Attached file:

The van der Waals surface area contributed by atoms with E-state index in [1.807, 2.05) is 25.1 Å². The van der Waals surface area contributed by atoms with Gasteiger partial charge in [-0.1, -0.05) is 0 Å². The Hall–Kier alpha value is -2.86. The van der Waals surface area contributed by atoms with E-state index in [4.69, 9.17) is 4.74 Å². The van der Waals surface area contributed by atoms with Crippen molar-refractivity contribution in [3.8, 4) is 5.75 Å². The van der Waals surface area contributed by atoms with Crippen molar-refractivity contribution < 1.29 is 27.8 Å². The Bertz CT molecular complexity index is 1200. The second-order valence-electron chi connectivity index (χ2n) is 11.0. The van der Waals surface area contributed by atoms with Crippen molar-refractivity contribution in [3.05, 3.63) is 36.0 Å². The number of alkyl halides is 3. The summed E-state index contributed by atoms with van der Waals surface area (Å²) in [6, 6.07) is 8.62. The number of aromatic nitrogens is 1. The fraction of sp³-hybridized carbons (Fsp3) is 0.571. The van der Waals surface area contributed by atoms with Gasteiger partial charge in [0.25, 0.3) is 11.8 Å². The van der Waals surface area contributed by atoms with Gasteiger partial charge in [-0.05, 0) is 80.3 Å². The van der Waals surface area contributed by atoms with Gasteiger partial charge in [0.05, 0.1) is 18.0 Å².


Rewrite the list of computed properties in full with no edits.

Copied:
The van der Waals surface area contributed by atoms with E-state index in [1.807, 2.05) is 25.1 Å². The van der Waals surface area contributed by atoms with Gasteiger partial charge in [-0.1, -0.05) is 0 Å². The Hall–Kier alpha value is -2.86. The van der Waals surface area contributed by atoms with E-state index in [4.69, 9.17) is 4.74 Å². The van der Waals surface area contributed by atoms with Crippen molar-refractivity contribution in [3.8, 4) is 5.75 Å². The van der Waals surface area contributed by atoms with Crippen molar-refractivity contribution < 1.29 is 27.8 Å². The Bertz CT molecular complexity index is 1200. The second-order valence-electron chi connectivity index (χ2n) is 11.0. The van der Waals surface area contributed by atoms with Crippen molar-refractivity contribution in [3.05, 3.63) is 36.0 Å². The number of alkyl halides is 3. The summed E-state index contributed by atoms with van der Waals surface area (Å²) in [6, 6.07) is 8.62. The number of aromatic nitrogens is 1. The fraction of sp³-hybridized carbons (Fsp3) is 0.571. The van der Waals surface area contributed by atoms with Gasteiger partial charge in [0.25, 0.3) is 11.8 Å². The van der Waals surface area contributed by atoms with Gasteiger partial charge in [-0.05, 0) is 80.3 Å². The van der Waals surface area contributed by atoms with Gasteiger partial charge in [0.05, 0.1) is 18.0 Å².